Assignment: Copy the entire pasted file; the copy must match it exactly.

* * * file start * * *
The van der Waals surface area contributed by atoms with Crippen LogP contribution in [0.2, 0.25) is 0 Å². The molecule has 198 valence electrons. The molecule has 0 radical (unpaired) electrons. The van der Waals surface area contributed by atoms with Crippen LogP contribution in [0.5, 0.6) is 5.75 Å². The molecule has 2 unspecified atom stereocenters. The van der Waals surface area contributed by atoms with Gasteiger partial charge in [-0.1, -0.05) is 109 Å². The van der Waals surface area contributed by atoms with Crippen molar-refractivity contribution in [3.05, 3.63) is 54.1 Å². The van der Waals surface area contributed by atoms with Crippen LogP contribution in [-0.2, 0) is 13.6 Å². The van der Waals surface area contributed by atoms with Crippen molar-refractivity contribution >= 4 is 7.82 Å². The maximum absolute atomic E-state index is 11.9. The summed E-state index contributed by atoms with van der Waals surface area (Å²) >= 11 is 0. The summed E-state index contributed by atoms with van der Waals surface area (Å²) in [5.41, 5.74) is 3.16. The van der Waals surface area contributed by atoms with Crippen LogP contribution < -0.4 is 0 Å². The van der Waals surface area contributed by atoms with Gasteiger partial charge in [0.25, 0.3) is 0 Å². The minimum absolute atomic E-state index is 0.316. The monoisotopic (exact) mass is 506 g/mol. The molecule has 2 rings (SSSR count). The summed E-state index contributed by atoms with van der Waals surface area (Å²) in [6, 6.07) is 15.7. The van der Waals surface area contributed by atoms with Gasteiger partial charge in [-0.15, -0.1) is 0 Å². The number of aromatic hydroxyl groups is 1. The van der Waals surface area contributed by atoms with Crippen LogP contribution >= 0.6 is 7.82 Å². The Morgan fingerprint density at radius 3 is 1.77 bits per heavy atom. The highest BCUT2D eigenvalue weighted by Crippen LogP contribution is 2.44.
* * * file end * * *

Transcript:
The van der Waals surface area contributed by atoms with Crippen LogP contribution in [0.2, 0.25) is 0 Å². The molecule has 198 valence electrons. The molecule has 0 radical (unpaired) electrons. The van der Waals surface area contributed by atoms with Crippen LogP contribution in [0.5, 0.6) is 5.75 Å². The molecule has 2 unspecified atom stereocenters. The van der Waals surface area contributed by atoms with Gasteiger partial charge in [-0.1, -0.05) is 109 Å². The van der Waals surface area contributed by atoms with Crippen molar-refractivity contribution in [3.05, 3.63) is 54.1 Å². The van der Waals surface area contributed by atoms with Crippen LogP contribution in [-0.2, 0) is 13.6 Å². The van der Waals surface area contributed by atoms with Crippen molar-refractivity contribution >= 4 is 7.82 Å². The maximum absolute atomic E-state index is 11.9. The summed E-state index contributed by atoms with van der Waals surface area (Å²) >= 11 is 0. The summed E-state index contributed by atoms with van der Waals surface area (Å²) in [5.41, 5.74) is 3.16. The van der Waals surface area contributed by atoms with Crippen LogP contribution < -0.4 is 0 Å². The van der Waals surface area contributed by atoms with Gasteiger partial charge in [0.25, 0.3) is 0 Å². The minimum absolute atomic E-state index is 0.316. The monoisotopic (exact) mass is 506 g/mol. The molecule has 2 rings (SSSR count). The summed E-state index contributed by atoms with van der Waals surface area (Å²) in [6, 6.07) is 15.7. The van der Waals surface area contributed by atoms with Gasteiger partial charge in [-0.15, -0.1) is 0 Å². The number of aromatic hydroxyl groups is 1. The van der Waals surface area contributed by atoms with Crippen LogP contribution >= 0.6 is 7.82 Å². The Morgan fingerprint density at radius 3 is 1.77 bits per heavy atom. The highest BCUT2D eigenvalue weighted by Crippen LogP contribution is 2.44.